2. 2. • Cross- fade - an audio mixing technique.• Cue - the trigger for an action to be carried out at a specific time.• Cue tone - is a message consisting of audio tones, used to prompt an action.• Dead Air - is an unintended interruption in a radio broadcast during which no sound is transmitted.• Decibel - is used for a wide variety of measurements in science and engineering, most prominently in acoustics, electronics, and control theory.• Digital - is a data technology that uses discrete (discontinuous) values.• DJ – (Disc Jockey) is a person who selects and plays recorded music for an audience.• Dissolve - is a gradual transition from one image to another.• Dub - the process of recording or replacing voices for a motion picture.• Duration - an amount of time or a particular time interval, often cited as one of the fundamental aspects of music.• Edit - the process of correcting or revising text, images, or sound.• Editing booth - media services can provide training on how to use editing software and camcorder operation.• Fade in - A gradual increase in the visibility of an image or the audibility of a sound, as in cinema, television, or radio.• Fade out - A gradual disappearance of an image or sound, as in cinema, television, or radio.• Fader - is the definitive voice of emerging music.• Feed back - the special kind of positive feedback that occurs when a loop exists between an audio input and output.• Format - The arrangement of data for storage or display.• Gain - To operate or run fast. Used of a timepiece.• Gain Control - A device for adjusting the gain of a system or component.• Hand signals - are made by formation of the fingers on one or both hands to make some sort of symbol or letter.• Headphone - is used to describe a combination of headphone and microphone used for two-way communication, for example with a telephone.• I.D. - it is an identification.• Impromptu - Something, such as a speech, that is made or done extemporaneously.• Infomercial – also known as paid programming, are long-format television commercials, typically five minutes or longer.• Intro – or introduction, is a beginning section which states the purpose and goals.• Lapel Microphone - is a small electret or dynamic microphone used for television, theatre, and public speaking applications, in order to allow hands-free operation.• L.E.D – (light-emitting diode) is used as indicator lamps in many devices and are increasingly used for other lighting.• Line Level - is a term used to denote the strength of an audio signal used to transmit analog sound between audio components such as CD and DVD players, TVs, audio amplifiers, and mixing consoles, and sometimes MP3 players.• Live Coverage - The extent or degree to which something is observed, analyzed, and reported live.• Mic Level - is exactly what it sounds like.• Microphone - is an acoustic-to-electric transducer or sensor that converts sound into an electrical signal.• Mixer - A device that blends or mixes substances or ingredients, especially by mechanical agitation.• Mixing - To combine or join.
  3. 3. • Monitor Speaker - are speakers that are used to check the quality of or keep track of the content of an electronic transmission.• Monotone - is an open source software tool for distributed revision control.• Music bed - Find relevant music for your media projects.• Off Mic - goes behind-the-scenes at RFE/RL, featuring interviews with our journalists, photos, videos, and anything.• Omnidirectional - refers to the notion of existing in every direction.• On- Air Studio – this is where production is done.• On- Air Talent - a person or persons possessing such ability in On- Air Studio.• Output - The act or process of producing; production.• Outraw - Being in a natural condition; not processed or refined:• Overmodulation - is the condition that prevails in telecommunication when the instantaneous level of the modulating signal exceeds the value necessary to produce 100% modulation of the carrier.• Pacing - To advance or develop (something) at a particular rate or tempo.• Pan pot - is a simple, functional dial that governs the left and right axis of the stereo field, useful but unremarkable.• Pattern - is a type of theme of recurring events or objects, sometimes referred to as elements of a set of objects.• Phantom Power Supply - are often built into mixing desks, microphone preamplifiers and similar equipment.• Pick up pattern - The best way to visualise a microphone’s polar diagram (pickup pattern) is to think of the pattern representing a view from above the capsule, which is on the horizontal axis, and its centre is bisected by the vertical axis.• Playlist - is simply a list of songs.• Post Production - is part of the filmmaking process. It occurs in the making of motion pictures, television programs, radio programs, advertising, videos, audio recordings, photography, and digital art.• Pot - is a three-terminal resistor with a sliding contact that forms an adjustable voltage divider.• Program - A listing of the order of events and other pertinent information for a public presentation.• Primetime - is the block of broadcast programming during the middle of the evening.• Production Studio - is the place where programs and commercial advertising are recorded for further emission.• Potentiometer - are commonly used to control electrical devices such as volume controls on audio equipment.• P.S.A. – (Public Service Announcement) is a type of advertisement featured on television, radio, print or other media.• Public Service Announcement - (PSA) or public service ad, the objective of a standard advertisement is to market a product• Ratings - is the evaluation or assessment of something, in terms of quality (as with a critic rating a novel), quantity (as with an athlete being rated by his or her statistics), or some combination of both.• Raw Footage - unedited material as it had been originally filmed by movie camera or recorded by a video camera which usually must be edited to create a motion picture, video clip, television show or similar completed work.• Raw Sound – unedited sound as it had been originally filmed by movie camera or recorded by a video camera which usually must be edited .• Reporter - is a type of journalist who researches and presents information in certain types of mass media.• Segue - is a smooth transition from one topic or section to the next .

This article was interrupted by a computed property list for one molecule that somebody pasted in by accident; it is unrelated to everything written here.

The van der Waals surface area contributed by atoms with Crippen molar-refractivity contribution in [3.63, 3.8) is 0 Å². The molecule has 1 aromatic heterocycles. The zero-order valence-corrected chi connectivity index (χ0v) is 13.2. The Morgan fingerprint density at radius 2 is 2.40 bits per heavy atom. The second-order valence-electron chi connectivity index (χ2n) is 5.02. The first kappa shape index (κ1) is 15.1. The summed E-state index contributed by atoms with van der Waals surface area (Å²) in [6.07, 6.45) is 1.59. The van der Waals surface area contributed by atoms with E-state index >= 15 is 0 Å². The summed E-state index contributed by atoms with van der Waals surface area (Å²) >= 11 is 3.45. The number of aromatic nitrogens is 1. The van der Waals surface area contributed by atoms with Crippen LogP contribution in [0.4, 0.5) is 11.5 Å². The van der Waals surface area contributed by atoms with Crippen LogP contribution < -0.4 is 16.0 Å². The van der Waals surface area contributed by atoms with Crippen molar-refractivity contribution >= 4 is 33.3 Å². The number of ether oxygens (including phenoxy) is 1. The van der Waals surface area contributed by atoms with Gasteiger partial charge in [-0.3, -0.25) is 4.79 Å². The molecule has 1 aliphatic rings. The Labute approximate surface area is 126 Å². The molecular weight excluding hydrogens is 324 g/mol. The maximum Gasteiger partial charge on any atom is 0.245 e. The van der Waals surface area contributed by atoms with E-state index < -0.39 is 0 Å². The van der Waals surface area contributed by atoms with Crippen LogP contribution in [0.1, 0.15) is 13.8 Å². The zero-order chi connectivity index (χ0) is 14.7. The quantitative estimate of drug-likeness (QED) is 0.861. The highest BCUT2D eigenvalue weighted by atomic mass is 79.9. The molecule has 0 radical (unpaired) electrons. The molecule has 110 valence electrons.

4. 4. • Selecting - To take as a choice from among several; pick out.• SFX – (Sound Effects), artificially created or enhanced sounds.• Simulcast - shorthand for "simultaneous broadcast", refers to programs or events broadcast across more than one medium, or more than one service on the same medium, at the same time.• Sound Bite - is a very short piece of a speech taken from a longer speech or an interview in which someone with authority or the average "man on the street" says something which is considered by those who edit the speech or interview to be the most important point.• Spot set – It is a set being cover up.• Stand by - To wait for something, such as a broadcast, to resume.• Station I.D. - Station identification (Ident or Channel ID) is the practice of radio or television stations or networks identifying themselves on air, typically by means of a call sign or brand name.• Stereo - reproducer in which two microphones feed two or more loudspeakers to give a three- dimensional effect to the sound.• Stinger - a portable low altitude surface-to-air missile system using infrared guidance and an impact fuse; fired from the shoulder.• Studio - is an artists or workers workroom, or the catchall term for an artist and his or her employees who work within that studio.• Switcher - a person who administers punishment by wielding a switch or whip.• Talent - a person or persons possessing such ability.• Technical Director - (TD) or Technical Manager (TM) is usually a senior technical person within a software company, film studio, television agency or theatrical company. This person usually possesses the highest level of competence in a specific technical field and may be recognized as an expert in that industry.• Tempo - rate or pace.• Tone - The characteristic quality or timbre of a particular instrument or voice.• Track - A distinct path, as along a length of film or magnetic tape, on which sound, images, or other information is recorded.• Transducer - is a device that converts one type of energy to another.• Unidirectional - having, moving in, or operating in only one direction.• VJ - video jockey; a person who introduces video clips of popular music on television.• Voice Over - also known as off-camera or off-stage commentary) is a production technique where a voice which is not part of the narrative (non-diegetic) is used in a radio, television, film, theatre, or other presentation. The voice-over may be spoken by someone who appears elsewhere in the production or by a specialist voice actor.• Volume - A control, as on a radio, for adjusting amplitude or loudness.• VU Meter - is often included in audio equipment to display a signal level in Volume Units; the device is sometimes also called volume indicator (VI).• Windscreen - A screen for protection against the wind.• Working Combo - charge up and get used up by the finishing moves.